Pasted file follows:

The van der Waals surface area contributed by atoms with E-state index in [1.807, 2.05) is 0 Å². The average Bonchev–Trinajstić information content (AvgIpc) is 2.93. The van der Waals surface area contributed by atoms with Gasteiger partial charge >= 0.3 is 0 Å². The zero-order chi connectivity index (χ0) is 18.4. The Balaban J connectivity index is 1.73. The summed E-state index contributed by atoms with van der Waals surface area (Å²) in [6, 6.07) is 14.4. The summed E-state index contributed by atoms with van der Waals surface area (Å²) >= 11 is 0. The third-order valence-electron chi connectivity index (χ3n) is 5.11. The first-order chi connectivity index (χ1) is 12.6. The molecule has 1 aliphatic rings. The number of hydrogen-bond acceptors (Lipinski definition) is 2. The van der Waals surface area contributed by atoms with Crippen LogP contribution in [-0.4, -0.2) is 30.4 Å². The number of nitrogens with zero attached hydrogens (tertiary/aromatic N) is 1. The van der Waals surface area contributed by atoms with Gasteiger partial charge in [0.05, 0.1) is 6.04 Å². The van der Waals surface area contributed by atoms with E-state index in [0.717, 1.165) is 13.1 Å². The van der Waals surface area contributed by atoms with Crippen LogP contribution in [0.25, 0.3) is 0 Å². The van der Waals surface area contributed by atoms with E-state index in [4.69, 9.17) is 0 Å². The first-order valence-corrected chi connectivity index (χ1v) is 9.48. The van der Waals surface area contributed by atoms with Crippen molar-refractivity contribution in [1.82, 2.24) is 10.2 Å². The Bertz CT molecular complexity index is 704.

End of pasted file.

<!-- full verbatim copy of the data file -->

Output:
The van der Waals surface area contributed by atoms with E-state index in [1.807, 2.05) is 0 Å². The average Bonchev–Trinajstić information content (AvgIpc) is 2.93. The van der Waals surface area contributed by atoms with Gasteiger partial charge >= 0.3 is 0 Å². The zero-order chi connectivity index (χ0) is 18.4. The Balaban J connectivity index is 1.73. The summed E-state index contributed by atoms with van der Waals surface area (Å²) in [6, 6.07) is 14.4. The summed E-state index contributed by atoms with van der Waals surface area (Å²) >= 11 is 0. The third-order valence-electron chi connectivity index (χ3n) is 5.11. The first-order chi connectivity index (χ1) is 12.6. The molecule has 1 aliphatic rings. The number of hydrogen-bond acceptors (Lipinski definition) is 2. The van der Waals surface area contributed by atoms with Crippen LogP contribution in [-0.4, -0.2) is 30.4 Å². The number of nitrogens with zero attached hydrogens (tertiary/aromatic N) is 1. The van der Waals surface area contributed by atoms with Gasteiger partial charge in [0.05, 0.1) is 6.04 Å². The van der Waals surface area contributed by atoms with E-state index in [0.717, 1.165) is 13.1 Å². The van der Waals surface area contributed by atoms with Crippen LogP contribution in [0.25, 0.3) is 0 Å². The van der Waals surface area contributed by atoms with E-state index in [4.69, 9.17) is 0 Å². The first-order valence-corrected chi connectivity index (χ1v) is 9.48. The van der Waals surface area contributed by atoms with Crippen molar-refractivity contribution in [1.82, 2.24) is 10.2 Å². The Bertz CT molecular complexity index is 704.